Then suddenly, like crashing into a wall on an open highway, we run into Steve’s pompous friend Jay, a fellow guitar player who always dates skinny women half his age. ♪ I’m coming ou...SHIT! I get my bearings and begin to assess the damage. Well, he didn’t cringe. A victory!
They yammer on and on about guitars (yawn) then, out of nowhere, Jay has the nerve to ask, “You guys want to come to Jones Beach this Saturday?”
What an asshole! This man is obviously trying to humiliate me!
As I begin to hyperventilate, I give Steve the evil eye so that he doesn’t dare say “yes”.
“Yeah. Sure. Sounds fun!” Steve replies.
WHAT?!? I glare at him and scream “I want a divorce!”
I spend a good deal of my time teaching improv, however, I take classes whenever my schedule (and finances) permit. I think it's important to keep my skills up and learn new things, and it's also important to stay aware and sensitive to the feelings and experiences that students have.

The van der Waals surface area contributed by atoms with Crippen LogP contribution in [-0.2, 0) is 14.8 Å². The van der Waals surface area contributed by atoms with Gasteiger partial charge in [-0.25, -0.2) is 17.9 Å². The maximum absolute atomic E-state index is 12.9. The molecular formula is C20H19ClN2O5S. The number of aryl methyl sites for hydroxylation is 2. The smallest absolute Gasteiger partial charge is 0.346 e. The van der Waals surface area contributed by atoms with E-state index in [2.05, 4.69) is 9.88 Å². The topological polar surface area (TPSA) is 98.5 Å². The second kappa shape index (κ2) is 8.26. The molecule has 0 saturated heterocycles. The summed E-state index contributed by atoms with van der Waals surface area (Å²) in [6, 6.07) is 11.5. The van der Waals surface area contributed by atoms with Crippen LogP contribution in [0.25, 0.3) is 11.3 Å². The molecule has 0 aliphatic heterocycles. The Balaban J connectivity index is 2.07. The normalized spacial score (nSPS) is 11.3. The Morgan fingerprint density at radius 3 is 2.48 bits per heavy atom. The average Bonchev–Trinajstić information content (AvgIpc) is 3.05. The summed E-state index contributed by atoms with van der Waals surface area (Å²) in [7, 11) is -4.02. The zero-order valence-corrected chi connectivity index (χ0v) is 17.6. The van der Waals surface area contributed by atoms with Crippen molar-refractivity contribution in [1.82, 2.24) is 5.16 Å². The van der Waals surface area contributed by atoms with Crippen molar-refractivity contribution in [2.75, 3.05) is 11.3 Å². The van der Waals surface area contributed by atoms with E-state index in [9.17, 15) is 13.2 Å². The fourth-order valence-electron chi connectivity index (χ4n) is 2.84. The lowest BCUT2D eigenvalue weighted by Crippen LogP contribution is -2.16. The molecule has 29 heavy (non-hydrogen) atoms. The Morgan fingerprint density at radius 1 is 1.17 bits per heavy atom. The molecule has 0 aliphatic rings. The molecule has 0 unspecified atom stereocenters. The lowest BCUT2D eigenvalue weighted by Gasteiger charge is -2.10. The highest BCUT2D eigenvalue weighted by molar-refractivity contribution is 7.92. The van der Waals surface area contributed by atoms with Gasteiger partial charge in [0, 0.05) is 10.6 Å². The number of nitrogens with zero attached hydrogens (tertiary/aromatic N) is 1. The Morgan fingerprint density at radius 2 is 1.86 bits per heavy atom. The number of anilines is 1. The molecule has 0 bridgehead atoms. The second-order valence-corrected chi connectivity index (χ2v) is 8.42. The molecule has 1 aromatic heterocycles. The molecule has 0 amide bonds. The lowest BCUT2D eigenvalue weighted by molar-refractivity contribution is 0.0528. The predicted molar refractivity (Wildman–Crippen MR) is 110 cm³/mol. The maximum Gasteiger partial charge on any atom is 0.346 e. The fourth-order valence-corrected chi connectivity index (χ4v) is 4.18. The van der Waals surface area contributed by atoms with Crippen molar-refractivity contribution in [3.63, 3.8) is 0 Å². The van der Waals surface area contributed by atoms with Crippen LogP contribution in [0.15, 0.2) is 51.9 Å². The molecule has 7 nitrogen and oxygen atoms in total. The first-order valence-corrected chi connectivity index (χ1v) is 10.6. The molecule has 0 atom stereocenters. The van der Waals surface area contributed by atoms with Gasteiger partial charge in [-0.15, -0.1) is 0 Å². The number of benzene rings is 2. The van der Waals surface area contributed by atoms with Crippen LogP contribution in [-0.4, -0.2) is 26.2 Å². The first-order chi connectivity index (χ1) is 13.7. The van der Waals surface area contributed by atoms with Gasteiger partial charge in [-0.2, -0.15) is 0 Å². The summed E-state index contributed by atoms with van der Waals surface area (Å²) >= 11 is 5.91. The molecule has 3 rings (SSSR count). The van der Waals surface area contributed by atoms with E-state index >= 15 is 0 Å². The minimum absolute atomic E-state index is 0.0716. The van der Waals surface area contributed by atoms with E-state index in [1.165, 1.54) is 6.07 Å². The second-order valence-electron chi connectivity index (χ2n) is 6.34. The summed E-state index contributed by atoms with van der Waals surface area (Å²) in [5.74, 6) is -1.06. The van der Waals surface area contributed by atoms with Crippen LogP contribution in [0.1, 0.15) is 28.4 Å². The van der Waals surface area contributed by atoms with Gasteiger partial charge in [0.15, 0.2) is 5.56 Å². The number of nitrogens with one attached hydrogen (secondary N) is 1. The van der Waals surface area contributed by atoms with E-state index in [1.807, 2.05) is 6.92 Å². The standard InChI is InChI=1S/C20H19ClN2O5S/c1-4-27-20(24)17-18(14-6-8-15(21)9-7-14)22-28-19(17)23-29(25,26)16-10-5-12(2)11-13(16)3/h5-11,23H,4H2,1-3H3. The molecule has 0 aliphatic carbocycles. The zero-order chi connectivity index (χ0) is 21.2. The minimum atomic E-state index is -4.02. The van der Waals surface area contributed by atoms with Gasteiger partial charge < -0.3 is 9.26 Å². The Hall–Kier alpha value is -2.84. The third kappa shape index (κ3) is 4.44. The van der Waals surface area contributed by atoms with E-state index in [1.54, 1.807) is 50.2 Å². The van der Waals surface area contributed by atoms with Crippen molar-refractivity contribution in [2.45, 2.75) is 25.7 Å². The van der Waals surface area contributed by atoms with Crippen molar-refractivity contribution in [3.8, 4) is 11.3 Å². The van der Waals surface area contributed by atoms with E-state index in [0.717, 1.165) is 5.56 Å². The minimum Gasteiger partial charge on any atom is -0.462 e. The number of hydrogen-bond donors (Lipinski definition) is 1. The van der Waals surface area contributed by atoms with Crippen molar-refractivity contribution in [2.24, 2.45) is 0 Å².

When I do take classes, I often feel like I'm two completely different people depending on the environment in the classroom. If the atmosphere is competitive and aggressive, I get nervous or retreat into my shell. If I don't get enough constructive feedback, I feel lost and abandoned. If the teacher doesn't "enforce" the rules of improv, I get frustrated that my offers are being blocked or ignored. And if I don't feel challenged, I become bored and apathetic.
On the other hand, if I feel connected with my fellow students, I become relaxed, friendly and confident. If the teacher is attentive and gives good feedback, I feel empowered. If we are reminded of rules and useful techniques, it makes it easier to collaborate with and trust each other. And if I am being challenged, I am inspired to take risks and push myself harder.